Two More Image Resources

Image taken from page 685 of 'A magyar nemzet tortenete. Szerkeszti Szilágyi S. [With maps and illustrations.]'
My brother has just alerted me to two more digitised image collections.  The first is provided by the British Library – see this article for an introduction.  The image above is from this collection.  I have no idea what it says, I just liked the illumination.  The second collection is part of the Polonsky Foundation Digitisation Project which aims to digitise the collections of the Oxford Bodleian Library and the Vatican’s Biblioteca Apostolica.  The latter seems to be related to the Digital Vatican Library which I already have in my resource list (see menu above).  See this article for information on the Polonsky collection.  I will add the appropriate links to the “Other Resources” page on my menu above.


Posted on August 12, 2017, in Art and tagged , , , , , , , , . Bookmark the permalink. 8 Comments.

  1. That is a beautiful illumiation! The Latin is extremely easy to read, even for a non-medievalist scrub like me.

    The text is the first page of a commentary on Cicero’s rhetorical works by G. Marius Victorinus. Shameful for a library not to provide that information! He was a famous grammarian from the 4th century. St. Augustine talks about him in Confessions.

    Liked by 2 people

    • Thank you so much for that, Rob. :). I should have known you would know.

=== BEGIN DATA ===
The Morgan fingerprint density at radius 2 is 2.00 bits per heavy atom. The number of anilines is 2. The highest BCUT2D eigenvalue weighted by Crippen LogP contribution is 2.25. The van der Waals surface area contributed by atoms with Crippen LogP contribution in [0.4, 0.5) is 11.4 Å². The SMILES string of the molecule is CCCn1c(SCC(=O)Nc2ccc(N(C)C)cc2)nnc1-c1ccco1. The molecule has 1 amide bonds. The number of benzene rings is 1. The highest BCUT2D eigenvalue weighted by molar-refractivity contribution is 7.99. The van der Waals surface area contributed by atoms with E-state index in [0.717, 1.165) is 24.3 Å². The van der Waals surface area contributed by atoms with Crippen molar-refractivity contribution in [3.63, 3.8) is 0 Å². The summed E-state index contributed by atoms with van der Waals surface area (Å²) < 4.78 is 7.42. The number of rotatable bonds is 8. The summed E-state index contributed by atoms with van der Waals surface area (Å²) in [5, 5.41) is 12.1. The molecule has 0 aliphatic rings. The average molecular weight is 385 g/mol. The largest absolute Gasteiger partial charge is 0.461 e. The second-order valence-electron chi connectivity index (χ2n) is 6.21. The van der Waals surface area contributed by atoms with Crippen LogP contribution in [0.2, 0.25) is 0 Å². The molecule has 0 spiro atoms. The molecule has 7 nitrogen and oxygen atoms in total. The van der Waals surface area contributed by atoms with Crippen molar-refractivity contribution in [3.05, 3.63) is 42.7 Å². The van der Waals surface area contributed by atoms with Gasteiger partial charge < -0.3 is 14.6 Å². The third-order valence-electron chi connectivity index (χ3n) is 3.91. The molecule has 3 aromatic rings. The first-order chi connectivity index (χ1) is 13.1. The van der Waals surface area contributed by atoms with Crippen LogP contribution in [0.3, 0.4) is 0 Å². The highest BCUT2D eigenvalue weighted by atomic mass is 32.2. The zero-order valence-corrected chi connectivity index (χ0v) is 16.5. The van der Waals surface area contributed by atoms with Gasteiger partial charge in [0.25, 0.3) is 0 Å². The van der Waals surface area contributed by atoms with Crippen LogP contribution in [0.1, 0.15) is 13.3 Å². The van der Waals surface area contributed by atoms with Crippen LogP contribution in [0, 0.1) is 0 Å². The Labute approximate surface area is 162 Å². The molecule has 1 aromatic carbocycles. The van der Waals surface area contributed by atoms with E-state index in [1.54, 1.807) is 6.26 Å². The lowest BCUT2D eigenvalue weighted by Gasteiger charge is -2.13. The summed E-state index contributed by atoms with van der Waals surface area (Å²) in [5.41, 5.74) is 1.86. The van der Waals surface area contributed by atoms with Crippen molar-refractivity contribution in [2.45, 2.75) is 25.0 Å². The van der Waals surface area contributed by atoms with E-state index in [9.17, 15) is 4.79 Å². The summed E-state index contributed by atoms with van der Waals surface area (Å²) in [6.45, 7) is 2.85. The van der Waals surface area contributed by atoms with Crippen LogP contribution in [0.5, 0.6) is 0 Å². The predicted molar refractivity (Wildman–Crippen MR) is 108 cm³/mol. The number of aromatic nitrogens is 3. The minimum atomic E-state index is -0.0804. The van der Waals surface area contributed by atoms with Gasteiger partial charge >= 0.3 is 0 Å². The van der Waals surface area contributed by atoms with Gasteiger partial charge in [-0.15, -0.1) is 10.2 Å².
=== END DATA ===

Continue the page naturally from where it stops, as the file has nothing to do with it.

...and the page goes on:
St. Augustine’s Confessions is on my reading pile. It’s a very tall pile. 😦


  2. like you, Latin is not my forte but I do love the illumination 🙂
    By the way, those were also books amongst my cache…books all about Illuminated manuscripts 🙂

    Liked by 1 person

    • One of my blogger friends has told me where the Latin is from now. It’s in one of the other comments if you’re interested.
      I love illuminated manuscripts too. I guess you drew on your interest in it for some of your art. There seems to me to be an element of that style in some of the artwork that you shared with me. We seem to have similar artistic interests since we’re both also interested in icons.

      Liked by 1 person

      • Oh I read his comment and was amazed…I wish I did understand Latin…when I was still painting and “doing” my pieces…the illuminated manuscripts were indeed my inspiration—and I would incorporate Latin, Hebrew and Greek texts into my work—and I’d be a cross referencing fiend…and with the Hebrew bible I had gotten, I had to remember to work backwards in order to find what I was looking for…!!!
        Language is amazing to me…and sadly never my gift. In Italy we visited a museum, I think it was in Florence at the Monastery of San Marco where the Fra Angelico works are located….they had a book “museum” attached which was stunning as it contained a wealth of illuminated miniatures as well as regular size.

        Liked by 1 person

      • The illuminated manuscripts are a great source of inspiration, aren’t they? Do you think you will ever go back to being a ‘cross referencing fiend’? It sounds very rewarding. I would love to see some old books and manuscripts in the flesh, as it were. I don’t think I’ve ever seen anything much older than a century. Another blogger friend recently wrote about seeing the Magna Carta and the Domesday book. You’re all making me jealous!


  3. I was very good at Latin at school but not so much these days though it has stood me in good stead when it comes to language and guessing meanings if I don’t know a particular word! Beautiful image. When I was a teen working in a little gift shop in Richmond, Surrey, I would buy all my Christmas cards there and always ones of illuminated manuscripts.


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